And when addiction does occur, there should be safe spaces for people to get help, he says. Hart's model for treatment is a Swiss clinic he first learned about while he was in Geneva for a talk in 2014. The clinic gave those addicted to heroin daily doses, in a similar way to how people with hypertension or diabetes would receive beta-blockers or insulin. Hart recalls:

"Patients were required to show up at scheduled times twice a day — once in the morning and once in the evening — seven days a week. Like a Swiss watch, so-called junkies were reliably on time. They were almost never late. And as a result of being in the program, their health improved; they were happy and living responsible lives."

Hart notes that "people stayed in treatment. The number of new blood-borne infections, such as HIV and hepatitis C, dramatically decreased. Petty crimes committed by heroin users also went down. And no heroin user has ever died while receiving heroin in the clinic."

But he's careful to emphasize that this is a treatment, not a cure. He writes:

"I don't want to leave you with the impression that heroin maintenance is a panacea. It's not. It's not even a cure for heroin addiction; it's simply a treatment. There are no cures in psychiatric medicine. We don't have a cure for depression, nor do we have a cure for schizophrenia or anxiety. We merely have medications and therapies that treat symptoms, and this allows patients to function better, despite their illnesses."

For those concerned with the efficacy of such programs, the Swiss approach to treating heroin addiction was also taken up by other countries like Belgium, the Netherlands, Denmark, and Germany after programs based on abstinence or methadone treatment failed. And Hart answers the inevitable question many will pose about the alleged connection between drugs and poverty and crime. He thinks back to his youth when even he didn't see things the way he does now.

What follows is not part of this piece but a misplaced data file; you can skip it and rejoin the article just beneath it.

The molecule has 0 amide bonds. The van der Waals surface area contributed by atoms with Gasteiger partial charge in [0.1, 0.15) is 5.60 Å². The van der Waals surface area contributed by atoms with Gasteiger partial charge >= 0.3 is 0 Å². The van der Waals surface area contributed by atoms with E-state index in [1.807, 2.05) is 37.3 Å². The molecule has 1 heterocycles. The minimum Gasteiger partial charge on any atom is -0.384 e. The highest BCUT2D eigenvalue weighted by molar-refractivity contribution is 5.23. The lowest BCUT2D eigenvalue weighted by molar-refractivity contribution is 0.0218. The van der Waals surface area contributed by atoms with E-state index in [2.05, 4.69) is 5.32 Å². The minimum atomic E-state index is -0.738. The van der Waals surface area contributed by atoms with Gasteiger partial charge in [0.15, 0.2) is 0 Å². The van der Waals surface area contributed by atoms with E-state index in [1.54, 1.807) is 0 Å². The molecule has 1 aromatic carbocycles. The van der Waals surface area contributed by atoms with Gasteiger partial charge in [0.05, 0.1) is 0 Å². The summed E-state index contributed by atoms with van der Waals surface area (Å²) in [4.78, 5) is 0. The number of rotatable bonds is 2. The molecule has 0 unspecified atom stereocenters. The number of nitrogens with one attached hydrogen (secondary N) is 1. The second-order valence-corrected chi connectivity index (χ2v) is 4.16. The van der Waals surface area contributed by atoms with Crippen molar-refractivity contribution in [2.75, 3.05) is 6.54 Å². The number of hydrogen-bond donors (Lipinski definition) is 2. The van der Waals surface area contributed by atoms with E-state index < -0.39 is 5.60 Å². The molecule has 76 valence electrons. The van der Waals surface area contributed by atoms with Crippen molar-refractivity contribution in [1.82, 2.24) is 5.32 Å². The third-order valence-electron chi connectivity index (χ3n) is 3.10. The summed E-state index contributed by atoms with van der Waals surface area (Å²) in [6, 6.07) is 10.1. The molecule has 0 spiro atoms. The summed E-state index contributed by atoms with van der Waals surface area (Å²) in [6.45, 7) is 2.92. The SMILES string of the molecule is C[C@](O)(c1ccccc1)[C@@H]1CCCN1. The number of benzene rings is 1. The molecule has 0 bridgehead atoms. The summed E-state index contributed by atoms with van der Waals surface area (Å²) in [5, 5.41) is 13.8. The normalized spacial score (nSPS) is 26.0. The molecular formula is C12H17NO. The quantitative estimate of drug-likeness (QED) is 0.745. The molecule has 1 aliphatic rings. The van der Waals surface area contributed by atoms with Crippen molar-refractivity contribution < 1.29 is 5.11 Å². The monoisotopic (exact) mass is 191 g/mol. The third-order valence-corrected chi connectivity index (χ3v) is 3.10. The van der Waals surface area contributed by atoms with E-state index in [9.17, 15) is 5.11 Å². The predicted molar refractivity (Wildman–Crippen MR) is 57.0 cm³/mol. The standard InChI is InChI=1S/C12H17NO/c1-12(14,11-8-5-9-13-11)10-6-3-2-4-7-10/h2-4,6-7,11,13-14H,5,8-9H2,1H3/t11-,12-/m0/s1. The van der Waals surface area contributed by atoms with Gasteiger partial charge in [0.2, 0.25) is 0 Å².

"What about the notion that drugs led to poverty and crime in my neighborhood?" he asks. "Well, that is simply an ugly fantasy, an incredibly effective one to be sure. It's effective not only because it is still believed by large segments of the American public but also because it seemingly provides a simple solution to complicated problems faced by poor and desperate people. Many other complex factors are responsible for the turmoil seen in the places of my youth and other communities. But it took me a long time to see that clearly myself."

Hart also offers as an alternative to the punitive approach to drug use America has historically taken. Broadly, he advocates for drug legalization because he sees it as everyone's right to take whatever drug they want. But he also so importantly emphasizes that anti-drug laws have disproportionately ruined the lives of people of color; for more detail on that, this Human Rights Watch report offers data.

Drug Use for Grown-Ups makes the case for people having the right to use drugs if they want to. As Hart sees it, it would be best for drugs to be legal, in tandem with government regulation, purity testing, and social support for those who need it. What we have now, instead, is racist mass incarceration and social shame prevailing (and drugs hardly scarce anyway).

This, understandably, he does not see as sustainable, nor morally justifiable, nor effective in any way. He persuasively argues for us, as Americans, to chart a more humane course for how we see drugs in our society — a course rooted in personal freedom without social stigma.

Nicholas Cannariato is a writer and editor based in Chicago.

Copyright 2021 NPR. To see more, visit https://www.npr.org.

Nicholas Cannariato